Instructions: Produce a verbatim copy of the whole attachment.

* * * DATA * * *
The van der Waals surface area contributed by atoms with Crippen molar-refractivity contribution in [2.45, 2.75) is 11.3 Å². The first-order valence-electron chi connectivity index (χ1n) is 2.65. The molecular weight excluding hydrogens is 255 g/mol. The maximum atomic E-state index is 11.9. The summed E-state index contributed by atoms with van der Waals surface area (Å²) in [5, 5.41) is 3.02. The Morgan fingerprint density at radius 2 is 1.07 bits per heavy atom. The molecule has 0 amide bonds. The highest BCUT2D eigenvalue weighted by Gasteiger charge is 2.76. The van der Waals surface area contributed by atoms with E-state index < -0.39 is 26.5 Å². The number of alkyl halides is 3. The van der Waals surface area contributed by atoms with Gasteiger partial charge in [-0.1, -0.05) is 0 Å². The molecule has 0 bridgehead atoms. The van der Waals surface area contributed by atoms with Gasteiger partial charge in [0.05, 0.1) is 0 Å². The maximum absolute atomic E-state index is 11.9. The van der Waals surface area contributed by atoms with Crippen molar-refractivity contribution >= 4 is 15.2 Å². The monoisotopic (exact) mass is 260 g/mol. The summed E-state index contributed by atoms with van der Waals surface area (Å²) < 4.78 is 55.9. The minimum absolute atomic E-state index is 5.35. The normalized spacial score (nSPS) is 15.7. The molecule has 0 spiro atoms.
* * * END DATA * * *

The van der Waals surface area contributed by atoms with Crippen molar-refractivity contribution in [2.45, 2.75) is 11.3 Å². The first-order valence-electron chi connectivity index (χ1n) is 2.65. The molecular weight excluding hydrogens is 255 g/mol. The maximum atomic E-state index is 11.9. The summed E-state index contributed by atoms with van der Waals surface area (Å²) in [5, 5.41) is 3.02. The Morgan fingerprint density at radius 2 is 1.07 bits per heavy atom. The molecule has 0 amide bonds. The highest BCUT2D eigenvalue weighted by Gasteiger charge is 2.76. The van der Waals surface area contributed by atoms with E-state index < -0.39 is 26.5 Å². The number of alkyl halides is 3. The van der Waals surface area contributed by atoms with Gasteiger partial charge in [-0.1, -0.05) is 0 Å². The molecule has 0 bridgehead atoms. The van der Waals surface area contributed by atoms with Gasteiger partial charge in [0.05, 0.1) is 0 Å². The maximum absolute atomic E-state index is 11.9. The van der Waals surface area contributed by atoms with Crippen molar-refractivity contribution >= 4 is 15.2 Å². The monoisotopic (exact) mass is 260 g/mol. The summed E-state index contributed by atoms with van der Waals surface area (Å²) < 4.78 is 55.9. The minimum absolute atomic E-state index is 5.35. The normalized spacial score (nSPS) is 15.7. The molecule has 0 spiro atoms.